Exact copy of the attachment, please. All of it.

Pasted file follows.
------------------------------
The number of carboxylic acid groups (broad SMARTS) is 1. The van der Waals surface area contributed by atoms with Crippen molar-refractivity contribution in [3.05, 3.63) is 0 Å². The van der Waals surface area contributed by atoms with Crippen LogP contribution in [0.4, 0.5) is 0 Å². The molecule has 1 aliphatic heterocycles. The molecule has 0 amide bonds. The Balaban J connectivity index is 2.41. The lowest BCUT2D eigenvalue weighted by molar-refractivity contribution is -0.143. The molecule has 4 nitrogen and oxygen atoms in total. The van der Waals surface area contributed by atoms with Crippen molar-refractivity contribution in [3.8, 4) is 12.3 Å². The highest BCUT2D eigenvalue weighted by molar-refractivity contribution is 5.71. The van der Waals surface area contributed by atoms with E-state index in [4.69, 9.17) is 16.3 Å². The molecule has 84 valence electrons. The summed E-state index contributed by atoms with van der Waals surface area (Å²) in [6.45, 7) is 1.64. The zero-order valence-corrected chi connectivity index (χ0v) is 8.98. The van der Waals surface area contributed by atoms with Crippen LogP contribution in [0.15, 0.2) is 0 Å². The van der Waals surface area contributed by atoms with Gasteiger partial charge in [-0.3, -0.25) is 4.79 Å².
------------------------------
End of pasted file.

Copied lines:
The number of carboxylic acid groups (broad SMARTS) is 1. The van der Waals surface area contributed by atoms with Crippen molar-refractivity contribution in [3.05, 3.63) is 0 Å². The van der Waals surface area contributed by atoms with Crippen LogP contribution in [0.4, 0.5) is 0 Å². The molecule has 1 aliphatic heterocycles. The molecule has 0 amide bonds. The Balaban J connectivity index is 2.41. The lowest BCUT2D eigenvalue weighted by molar-refractivity contribution is -0.143. The molecule has 4 nitrogen and oxygen atoms in total. The van der Waals surface area contributed by atoms with Crippen molar-refractivity contribution in [3.8, 4) is 12.3 Å². The highest BCUT2D eigenvalue weighted by molar-refractivity contribution is 5.71. The van der Waals surface area contributed by atoms with E-state index in [4.69, 9.17) is 16.3 Å². The molecule has 84 valence electrons. The summed E-state index contributed by atoms with van der Waals surface area (Å²) in [6.45, 7) is 1.64. The zero-order valence-corrected chi connectivity index (χ0v) is 8.98. The van der Waals surface area contributed by atoms with Crippen LogP contribution in [0.15, 0.2) is 0 Å². The van der Waals surface area contributed by atoms with Gasteiger partial charge in [-0.3, -0.25) is 4.79 Å².